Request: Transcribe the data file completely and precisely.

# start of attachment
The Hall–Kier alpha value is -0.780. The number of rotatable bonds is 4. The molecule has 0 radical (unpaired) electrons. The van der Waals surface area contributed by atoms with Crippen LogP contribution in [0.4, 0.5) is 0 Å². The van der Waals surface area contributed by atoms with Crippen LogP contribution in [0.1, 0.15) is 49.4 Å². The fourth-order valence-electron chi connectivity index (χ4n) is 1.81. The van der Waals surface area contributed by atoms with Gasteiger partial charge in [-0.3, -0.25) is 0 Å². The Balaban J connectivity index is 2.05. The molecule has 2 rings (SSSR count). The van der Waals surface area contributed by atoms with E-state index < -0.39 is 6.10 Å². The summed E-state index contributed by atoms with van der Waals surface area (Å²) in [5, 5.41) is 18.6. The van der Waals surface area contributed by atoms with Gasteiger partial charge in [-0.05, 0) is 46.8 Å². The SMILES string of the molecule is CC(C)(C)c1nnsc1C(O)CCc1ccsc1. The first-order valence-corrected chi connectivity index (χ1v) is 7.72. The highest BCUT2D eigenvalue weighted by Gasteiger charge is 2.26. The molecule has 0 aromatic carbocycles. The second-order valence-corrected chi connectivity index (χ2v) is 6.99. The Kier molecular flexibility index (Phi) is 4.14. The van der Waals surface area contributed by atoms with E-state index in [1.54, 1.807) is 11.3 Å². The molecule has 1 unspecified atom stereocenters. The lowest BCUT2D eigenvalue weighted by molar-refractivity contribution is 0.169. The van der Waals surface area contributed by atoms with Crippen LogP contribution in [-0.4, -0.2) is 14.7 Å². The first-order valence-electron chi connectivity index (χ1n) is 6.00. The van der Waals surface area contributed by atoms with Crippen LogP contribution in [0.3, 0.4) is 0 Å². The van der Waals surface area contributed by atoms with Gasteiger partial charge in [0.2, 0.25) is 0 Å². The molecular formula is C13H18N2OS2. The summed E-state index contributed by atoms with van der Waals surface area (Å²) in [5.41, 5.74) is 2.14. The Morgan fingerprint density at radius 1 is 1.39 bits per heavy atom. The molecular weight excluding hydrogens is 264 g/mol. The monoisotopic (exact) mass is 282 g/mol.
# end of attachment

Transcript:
The Hall–Kier alpha value is -0.780. The number of rotatable bonds is 4. The molecule has 0 radical (unpaired) electrons. The van der Waals surface area contributed by atoms with Crippen LogP contribution in [0.4, 0.5) is 0 Å². The van der Waals surface area contributed by atoms with Crippen LogP contribution in [0.1, 0.15) is 49.4 Å². The fourth-order valence-electron chi connectivity index (χ4n) is 1.81. The van der Waals surface area contributed by atoms with Gasteiger partial charge in [-0.3, -0.25) is 0 Å². The Balaban J connectivity index is 2.05. The molecule has 2 rings (SSSR count). The van der Waals surface area contributed by atoms with E-state index < -0.39 is 6.10 Å². The summed E-state index contributed by atoms with van der Waals surface area (Å²) in [5, 5.41) is 18.6. The van der Waals surface area contributed by atoms with Gasteiger partial charge in [-0.05, 0) is 46.8 Å². The SMILES string of the molecule is CC(C)(C)c1nnsc1C(O)CCc1ccsc1. The first-order valence-corrected chi connectivity index (χ1v) is 7.72. The highest BCUT2D eigenvalue weighted by Gasteiger charge is 2.26. The molecule has 0 aromatic carbocycles. The second-order valence-corrected chi connectivity index (χ2v) is 6.99. The Kier molecular flexibility index (Phi) is 4.14. The van der Waals surface area contributed by atoms with E-state index in [1.54, 1.807) is 11.3 Å². The molecule has 1 unspecified atom stereocenters. The lowest BCUT2D eigenvalue weighted by molar-refractivity contribution is 0.169. The van der Waals surface area contributed by atoms with Crippen LogP contribution in [-0.4, -0.2) is 14.7 Å². The first-order valence-electron chi connectivity index (χ1n) is 6.00. The van der Waals surface area contributed by atoms with Crippen LogP contribution in [0.3, 0.4) is 0 Å². The van der Waals surface area contributed by atoms with Gasteiger partial charge in [0.2, 0.25) is 0 Å². The molecular formula is C13H18N2OS2. The summed E-state index contributed by atoms with van der Waals surface area (Å²) in [5.41, 5.74) is 2.14. The Morgan fingerprint density at radius 1 is 1.39 bits per heavy atom. The molecular weight excluding hydrogens is 264 g/mol. The monoisotopic (exact) mass is 282 g/mol.